A comprehensive business continuity plan should account for the possibility that a company might have to undergo a rebuilding process following a disaster.

Comprehensive risk assessment needs to account for possible rebuilding process

Hope for the best and prepare for the worst.

The age-old idiom is one that companies of all sizes need to take into consideration when creating a business continuity plan. Comprehensive risk assessment needs to include the possibility that disaster could strike at anytime and an organization might have to undergo a rebuilding process.

This blog has previously discussed Hurricane Sandy and how businesses are still feeling a ripple effect from the superstorm. Sometimes, even with thorough preparation and contingency plans put into play, companies might need to start from scratch in certain areas. If that is the case, it's important that an organization have the required funds to ensure quick business resumption.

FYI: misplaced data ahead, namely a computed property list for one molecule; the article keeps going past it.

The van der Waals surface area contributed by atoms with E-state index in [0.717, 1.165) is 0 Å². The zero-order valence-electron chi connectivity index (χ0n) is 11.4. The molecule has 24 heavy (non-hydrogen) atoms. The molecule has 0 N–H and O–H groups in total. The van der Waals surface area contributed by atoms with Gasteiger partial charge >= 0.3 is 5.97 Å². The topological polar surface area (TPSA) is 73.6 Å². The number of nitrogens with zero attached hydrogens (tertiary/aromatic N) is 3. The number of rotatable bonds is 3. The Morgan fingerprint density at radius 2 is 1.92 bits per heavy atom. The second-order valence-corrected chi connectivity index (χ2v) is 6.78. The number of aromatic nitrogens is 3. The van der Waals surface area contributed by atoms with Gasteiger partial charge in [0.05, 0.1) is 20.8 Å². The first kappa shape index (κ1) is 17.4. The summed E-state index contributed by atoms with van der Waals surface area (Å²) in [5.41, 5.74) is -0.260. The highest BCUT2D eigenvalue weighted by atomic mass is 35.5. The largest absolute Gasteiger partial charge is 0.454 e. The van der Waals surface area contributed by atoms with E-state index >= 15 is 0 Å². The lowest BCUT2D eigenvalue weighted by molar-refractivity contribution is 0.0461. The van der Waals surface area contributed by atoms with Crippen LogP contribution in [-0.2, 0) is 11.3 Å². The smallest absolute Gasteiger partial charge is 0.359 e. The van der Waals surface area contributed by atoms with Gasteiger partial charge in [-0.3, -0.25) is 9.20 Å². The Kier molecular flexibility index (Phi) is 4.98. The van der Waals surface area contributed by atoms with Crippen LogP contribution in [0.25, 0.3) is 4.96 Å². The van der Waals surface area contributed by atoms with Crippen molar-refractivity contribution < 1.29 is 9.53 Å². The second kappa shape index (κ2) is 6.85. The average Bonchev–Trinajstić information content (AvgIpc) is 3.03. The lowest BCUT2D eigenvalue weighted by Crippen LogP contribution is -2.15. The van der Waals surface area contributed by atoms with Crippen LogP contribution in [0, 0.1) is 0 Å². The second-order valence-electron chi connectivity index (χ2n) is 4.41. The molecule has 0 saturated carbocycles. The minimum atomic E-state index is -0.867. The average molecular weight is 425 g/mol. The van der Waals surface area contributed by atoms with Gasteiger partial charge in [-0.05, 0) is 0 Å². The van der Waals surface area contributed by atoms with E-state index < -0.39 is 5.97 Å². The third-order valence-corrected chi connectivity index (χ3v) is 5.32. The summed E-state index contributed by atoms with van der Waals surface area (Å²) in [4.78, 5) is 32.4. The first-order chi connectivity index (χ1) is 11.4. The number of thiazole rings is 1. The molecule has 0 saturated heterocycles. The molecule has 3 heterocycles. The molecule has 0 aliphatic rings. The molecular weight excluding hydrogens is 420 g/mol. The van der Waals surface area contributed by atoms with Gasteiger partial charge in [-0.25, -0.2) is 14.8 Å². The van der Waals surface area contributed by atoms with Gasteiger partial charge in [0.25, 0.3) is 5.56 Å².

In light of the "Frankenstorm," the U.S. Small Business Administration (SBA) announced earlier this week that it was opening several Business Recovery Centers in New York. Since the 1950s, the SBA has delivered forms of financial assistance – such as loans or contracts – to small businesses.

"SBA provides loans to homeowners, renters, businesses and organizations to repair or replace real estate, personal property, equipment and business assets that have been damaged in a disaster," stated the organization's website.

Creating a business from scratch is not an easy process, but having to go through that scenario twice could prove close to impossible – especially when the financial aspect is considered. Partnering with business continuity consultants can help companies develop a plan that will ensure their survival, even after hard-hitting events such as Hurricane Sandy.

Working in data recovery aspects can guarantee that information stored in computers or through cloud technology is important for companies to do in a digital age. However, physical locations are also a necessity for many organizations, and as such, it's crucial for owners and decision-makers to account for a scenario where rebuilding might occur.